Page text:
Wednesday, November 28, 2007


Last night I was going to make bacon and eggs for dinner (because it's something all of my picky little eaters will eat), and Mark suggested quiche. Mark is a real man. Also, he is a man who very rarely suggests something for dinner, though I pester him continually for ideas, so I wanted to make sure I took his suggestion in hopes of encouraging a habit.

When was the last time you had a quiche? I don't count the little pre-packaged 1 1/2" individual bites of quiche at parties. Better yet, when was the last time you made quiche? Because while it takes a significant amount of time more than bacon and eggs, it's so worth it. Who doesn't like a pie crust added to their dinner (or breakfast, or lunch, or midnight snack)?

First, we have to talk about this crust. You should know by now that I'm crazy about pie crust, and I also go a little nuts if my crust isn't perfect. Well, I have something to admit: I've never been good about blind baking pie crusts, which is important for a quiche. (Blind baking is also known as prebaking.) In the past, my crusts have shrunk considerably. I consulted Cooks' Illustrated on the matter. Actually, I consulted The Best Recipe, a book by the authors of the incredible magazine Cooks' Illustrated. I'd read what they said before, and I reread it, and lucky me! My crust barely, barely shrank. In fact, that's why I put this not-so-pretty picture up of a two-thirds eaten quiche...I'm so excited about the crust. Do other people have this problem?

Also, I didn't want to fiddle with the crust so much. I was trying to make dinner. So I altered my method a touch, and the result was ever so flaky and delicious as always.

As for the filling, I was going for the bacon and eggs mix, remember? But I decided to add some caramelized onions as well. My bacon stock was fairly low (4 pieces), and the caramelized onions would add a lot of the same rich flavor. Plus I like onions, and I thought I could trick my kids into eating them this way. (I was right.) Other than that, there was a really good supply of sharp Cheddar cheese and the milk and cream to complete the custard.

Maybe I should mention one thing: quiche doesn't have tons of eggs in it, as you're really making a custard. It does have cream, though, and that should make you happy.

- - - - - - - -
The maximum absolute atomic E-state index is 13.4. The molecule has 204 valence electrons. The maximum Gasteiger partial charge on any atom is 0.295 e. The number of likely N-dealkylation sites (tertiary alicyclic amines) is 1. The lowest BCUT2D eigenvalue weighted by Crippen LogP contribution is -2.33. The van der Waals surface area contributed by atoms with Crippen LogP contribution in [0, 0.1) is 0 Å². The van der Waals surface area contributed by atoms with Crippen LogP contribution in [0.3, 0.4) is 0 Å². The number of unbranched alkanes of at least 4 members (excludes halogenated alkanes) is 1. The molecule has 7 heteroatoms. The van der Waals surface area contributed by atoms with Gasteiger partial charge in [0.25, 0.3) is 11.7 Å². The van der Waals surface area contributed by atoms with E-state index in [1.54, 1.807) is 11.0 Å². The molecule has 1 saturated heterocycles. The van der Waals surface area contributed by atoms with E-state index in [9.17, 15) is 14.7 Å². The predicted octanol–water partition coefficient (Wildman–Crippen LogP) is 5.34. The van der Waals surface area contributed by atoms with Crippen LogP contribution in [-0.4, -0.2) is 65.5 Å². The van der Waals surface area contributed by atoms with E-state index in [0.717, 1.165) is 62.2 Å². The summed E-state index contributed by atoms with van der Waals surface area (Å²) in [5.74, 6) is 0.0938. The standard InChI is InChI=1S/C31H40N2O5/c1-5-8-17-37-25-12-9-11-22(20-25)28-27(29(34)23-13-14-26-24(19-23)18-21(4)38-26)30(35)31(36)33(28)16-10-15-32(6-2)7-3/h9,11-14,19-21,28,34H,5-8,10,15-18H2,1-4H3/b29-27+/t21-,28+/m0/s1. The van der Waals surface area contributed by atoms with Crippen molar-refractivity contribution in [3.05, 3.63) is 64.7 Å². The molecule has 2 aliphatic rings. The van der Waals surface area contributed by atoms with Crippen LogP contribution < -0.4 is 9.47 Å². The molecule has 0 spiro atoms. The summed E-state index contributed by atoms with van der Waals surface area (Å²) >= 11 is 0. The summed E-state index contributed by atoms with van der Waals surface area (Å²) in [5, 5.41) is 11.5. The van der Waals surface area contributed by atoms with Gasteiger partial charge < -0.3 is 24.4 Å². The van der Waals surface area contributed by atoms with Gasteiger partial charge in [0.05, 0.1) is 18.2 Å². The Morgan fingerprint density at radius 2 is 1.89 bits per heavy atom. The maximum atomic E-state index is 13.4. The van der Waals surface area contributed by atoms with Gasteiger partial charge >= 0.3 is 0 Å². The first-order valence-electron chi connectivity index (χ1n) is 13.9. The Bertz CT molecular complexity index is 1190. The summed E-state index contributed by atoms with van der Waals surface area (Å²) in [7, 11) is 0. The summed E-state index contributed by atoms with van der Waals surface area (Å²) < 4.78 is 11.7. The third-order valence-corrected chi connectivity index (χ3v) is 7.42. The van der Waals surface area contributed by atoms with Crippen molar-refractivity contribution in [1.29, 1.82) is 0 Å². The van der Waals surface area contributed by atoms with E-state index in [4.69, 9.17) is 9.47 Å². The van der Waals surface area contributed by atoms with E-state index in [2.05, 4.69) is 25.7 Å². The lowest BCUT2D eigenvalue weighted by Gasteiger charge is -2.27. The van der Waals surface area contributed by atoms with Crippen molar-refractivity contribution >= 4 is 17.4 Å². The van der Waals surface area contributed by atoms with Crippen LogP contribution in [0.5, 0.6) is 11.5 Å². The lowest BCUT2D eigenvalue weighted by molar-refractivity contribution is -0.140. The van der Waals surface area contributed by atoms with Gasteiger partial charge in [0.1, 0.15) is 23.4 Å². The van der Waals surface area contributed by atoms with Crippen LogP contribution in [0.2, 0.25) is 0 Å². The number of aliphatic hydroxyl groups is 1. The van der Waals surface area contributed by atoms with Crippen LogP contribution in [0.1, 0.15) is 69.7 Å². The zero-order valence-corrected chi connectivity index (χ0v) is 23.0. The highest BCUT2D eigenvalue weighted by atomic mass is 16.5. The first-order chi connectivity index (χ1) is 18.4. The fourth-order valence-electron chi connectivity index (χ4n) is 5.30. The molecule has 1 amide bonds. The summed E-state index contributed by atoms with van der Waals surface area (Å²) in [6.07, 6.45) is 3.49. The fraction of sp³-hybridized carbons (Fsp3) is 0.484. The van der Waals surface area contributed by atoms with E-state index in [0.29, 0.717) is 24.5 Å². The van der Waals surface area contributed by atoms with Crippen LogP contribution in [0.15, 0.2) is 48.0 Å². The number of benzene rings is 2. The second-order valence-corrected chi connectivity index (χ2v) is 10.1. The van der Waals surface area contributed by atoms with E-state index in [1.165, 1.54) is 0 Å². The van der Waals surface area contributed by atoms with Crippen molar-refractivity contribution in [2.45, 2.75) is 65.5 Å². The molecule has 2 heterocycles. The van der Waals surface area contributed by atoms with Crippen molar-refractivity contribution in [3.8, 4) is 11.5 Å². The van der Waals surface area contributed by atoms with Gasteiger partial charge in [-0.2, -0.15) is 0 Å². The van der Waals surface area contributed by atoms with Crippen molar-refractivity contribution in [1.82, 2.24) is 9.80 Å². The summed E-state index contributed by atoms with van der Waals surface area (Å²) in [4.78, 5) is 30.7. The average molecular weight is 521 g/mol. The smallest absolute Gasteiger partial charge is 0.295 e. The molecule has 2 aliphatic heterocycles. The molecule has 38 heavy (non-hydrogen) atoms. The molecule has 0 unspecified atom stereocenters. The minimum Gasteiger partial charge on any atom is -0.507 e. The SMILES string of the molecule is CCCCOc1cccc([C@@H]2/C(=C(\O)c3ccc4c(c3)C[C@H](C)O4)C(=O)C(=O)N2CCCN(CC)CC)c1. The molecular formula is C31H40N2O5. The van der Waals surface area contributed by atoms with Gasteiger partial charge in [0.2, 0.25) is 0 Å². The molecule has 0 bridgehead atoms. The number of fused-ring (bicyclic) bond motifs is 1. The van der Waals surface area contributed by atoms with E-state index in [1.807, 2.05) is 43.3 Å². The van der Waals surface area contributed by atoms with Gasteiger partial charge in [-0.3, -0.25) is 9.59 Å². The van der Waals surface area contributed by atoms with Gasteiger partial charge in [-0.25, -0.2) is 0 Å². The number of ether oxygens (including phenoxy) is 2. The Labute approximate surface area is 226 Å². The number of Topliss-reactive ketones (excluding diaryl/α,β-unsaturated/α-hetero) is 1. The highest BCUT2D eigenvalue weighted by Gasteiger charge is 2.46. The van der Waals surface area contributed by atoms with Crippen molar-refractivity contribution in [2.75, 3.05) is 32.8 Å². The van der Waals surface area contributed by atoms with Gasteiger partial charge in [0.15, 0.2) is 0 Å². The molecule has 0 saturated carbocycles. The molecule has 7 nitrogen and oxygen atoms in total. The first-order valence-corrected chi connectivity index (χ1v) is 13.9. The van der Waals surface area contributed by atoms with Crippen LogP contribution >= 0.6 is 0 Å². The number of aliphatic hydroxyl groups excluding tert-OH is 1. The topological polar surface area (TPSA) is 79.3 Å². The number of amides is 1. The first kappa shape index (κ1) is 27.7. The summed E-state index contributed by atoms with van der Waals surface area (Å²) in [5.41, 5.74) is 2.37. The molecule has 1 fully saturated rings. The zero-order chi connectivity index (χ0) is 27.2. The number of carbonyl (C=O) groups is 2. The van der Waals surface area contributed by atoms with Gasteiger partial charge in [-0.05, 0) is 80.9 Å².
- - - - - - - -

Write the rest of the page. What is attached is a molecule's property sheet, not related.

So, here's the recipe. If you follow it pretty closely, you will also have a happy evening with your family.


Crust ingredients:
1 1/4 c. flour
1 T. sugar
1/2 t. salt
8 T. (1 stick) unsalted butter, refrigerated
1/4 c. ice water (I keep a glass of water with ice handy and measure the water out just before adding)
1/4 t. vinegar

Filling ingredients:
4 strips bacon, chopped
1 T. butter
1 medium onion, chopped
1 T. flour
3 eggs
2 egg yolks
2 c. milk
1 c. cream
1/2 t. salt
freshly ground black pepper
pinch freshly grated nutmeg
5 - 6 oz. grated sharp Cheddar cheese

For the crust, whisk together the dry ingredients in a bowl. Slice the butter into about 1" wide pieces and add to the flour, then mash them into the flour a bit using a fork. After about 30 seconds of this, use the heel of your hand to smash the dough flat, making sure to keep your hand floured. Smash, then turn, smash then turn, making sure all of the butter pieces are flat. Do this quickly, and in only about 4-6 turns, so as not to warm the dough. Combine the vinegar and water; add to the dough, and stir together with the fork, until fairly evenly wet, then place in the freezer for five minutes.

Remove the dough from the freezer and quickly pull it together into one ball, then flatten into a disc. Flour a working surface and both sides of the dough, then gently roll out. Carefully transfer it to your pie dish and form the edges. Place in the refrigerator. Refrigerate for 30-40 minutes, whatever you have time for. This resting period in the refrigerator helps the elasticity in the dough to relax in the shape you've molded, rather than waiting to spring back to the ball of nothing it was when you started.

Preheat the oven to 375°F. Lightly prick the pie dough. Line the pie with extra wide, heavy duty foil, or two sheets of regular foil crossing in the center. Fill the foil with a pound of dry beans or pie weights and bake for 20 minutes, until the dough has mostly dried out. Remove the weights and foil and bake another 9 minutes (this is for partially baking, add another 8-10 for fully-baked dough if you're making something besides quiche).

In the meantime, set a pan over medium heat and cook the bacon until browned and a little crispy, about 10 minutes. Drain on paper towels. Remove all but just a lining of bacon grease. Add 1 T. butter, increase heat to medium high, and add the onions and a couple of pinches of salt. Cook, stirring, about 10 minutes, until lightly caramelized, reducing the heat to medium if they're cooking too fast. Taste to be sure they're properly salted. Stir in the 1 T. flour and set aside to cool to room temperature.

In a bowl, combine the eggs, yolks, milk, cream, salt, pepper, and nutmeg. Whisk to be sure the eggs have mixed in evenly, then stir in the bacon and onions.

Once the pie dough has been removed from the oven, fill the bottom evenly with the cheese, then pour the filling on top. (I had enough left over to bake some extra in a small dish.) Place in the oven and bake for 35-40 minutes, until the center is just set, like gelatin. Remove and cool 5-10 minutes, then serve.